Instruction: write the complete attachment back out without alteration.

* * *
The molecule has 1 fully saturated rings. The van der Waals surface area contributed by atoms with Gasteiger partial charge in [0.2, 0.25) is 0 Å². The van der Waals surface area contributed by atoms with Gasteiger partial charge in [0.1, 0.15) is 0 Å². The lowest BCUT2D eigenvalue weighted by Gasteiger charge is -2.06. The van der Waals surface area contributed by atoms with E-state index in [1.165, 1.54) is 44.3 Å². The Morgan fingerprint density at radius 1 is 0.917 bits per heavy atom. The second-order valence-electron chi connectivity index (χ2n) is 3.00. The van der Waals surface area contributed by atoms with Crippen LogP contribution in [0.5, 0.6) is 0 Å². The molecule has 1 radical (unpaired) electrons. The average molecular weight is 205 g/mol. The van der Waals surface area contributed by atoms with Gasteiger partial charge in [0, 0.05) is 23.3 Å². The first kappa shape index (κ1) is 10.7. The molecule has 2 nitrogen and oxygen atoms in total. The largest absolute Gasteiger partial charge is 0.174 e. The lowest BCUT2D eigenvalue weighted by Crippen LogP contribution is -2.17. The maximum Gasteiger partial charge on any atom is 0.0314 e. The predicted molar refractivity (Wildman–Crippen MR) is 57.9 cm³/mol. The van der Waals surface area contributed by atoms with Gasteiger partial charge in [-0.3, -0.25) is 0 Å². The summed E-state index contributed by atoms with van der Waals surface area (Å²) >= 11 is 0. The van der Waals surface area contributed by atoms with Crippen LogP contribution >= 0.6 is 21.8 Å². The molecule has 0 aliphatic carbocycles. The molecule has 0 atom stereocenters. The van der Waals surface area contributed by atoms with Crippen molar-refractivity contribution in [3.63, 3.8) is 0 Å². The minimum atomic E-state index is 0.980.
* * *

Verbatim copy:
The molecule has 1 fully saturated rings. The van der Waals surface area contributed by atoms with Gasteiger partial charge in [0.2, 0.25) is 0 Å². The van der Waals surface area contributed by atoms with Gasteiger partial charge in [0.1, 0.15) is 0 Å². The lowest BCUT2D eigenvalue weighted by Gasteiger charge is -2.06. The van der Waals surface area contributed by atoms with E-state index in [1.165, 1.54) is 44.3 Å². The Morgan fingerprint density at radius 1 is 0.917 bits per heavy atom. The second-order valence-electron chi connectivity index (χ2n) is 3.00. The van der Waals surface area contributed by atoms with Crippen LogP contribution in [0.5, 0.6) is 0 Å². The molecule has 1 radical (unpaired) electrons. The average molecular weight is 205 g/mol. The van der Waals surface area contributed by atoms with Gasteiger partial charge in [0, 0.05) is 23.3 Å². The first kappa shape index (κ1) is 10.7. The molecule has 2 nitrogen and oxygen atoms in total. The largest absolute Gasteiger partial charge is 0.174 e. The lowest BCUT2D eigenvalue weighted by Crippen LogP contribution is -2.17. The maximum Gasteiger partial charge on any atom is 0.0314 e. The predicted molar refractivity (Wildman–Crippen MR) is 57.9 cm³/mol. The van der Waals surface area contributed by atoms with Gasteiger partial charge in [-0.3, -0.25) is 0 Å². The summed E-state index contributed by atoms with van der Waals surface area (Å²) >= 11 is 0. The van der Waals surface area contributed by atoms with Crippen LogP contribution >= 0.6 is 21.8 Å². The molecule has 0 aliphatic carbocycles. The molecule has 0 atom stereocenters. The van der Waals surface area contributed by atoms with Crippen molar-refractivity contribution in [3.63, 3.8) is 0 Å². The minimum atomic E-state index is 0.980.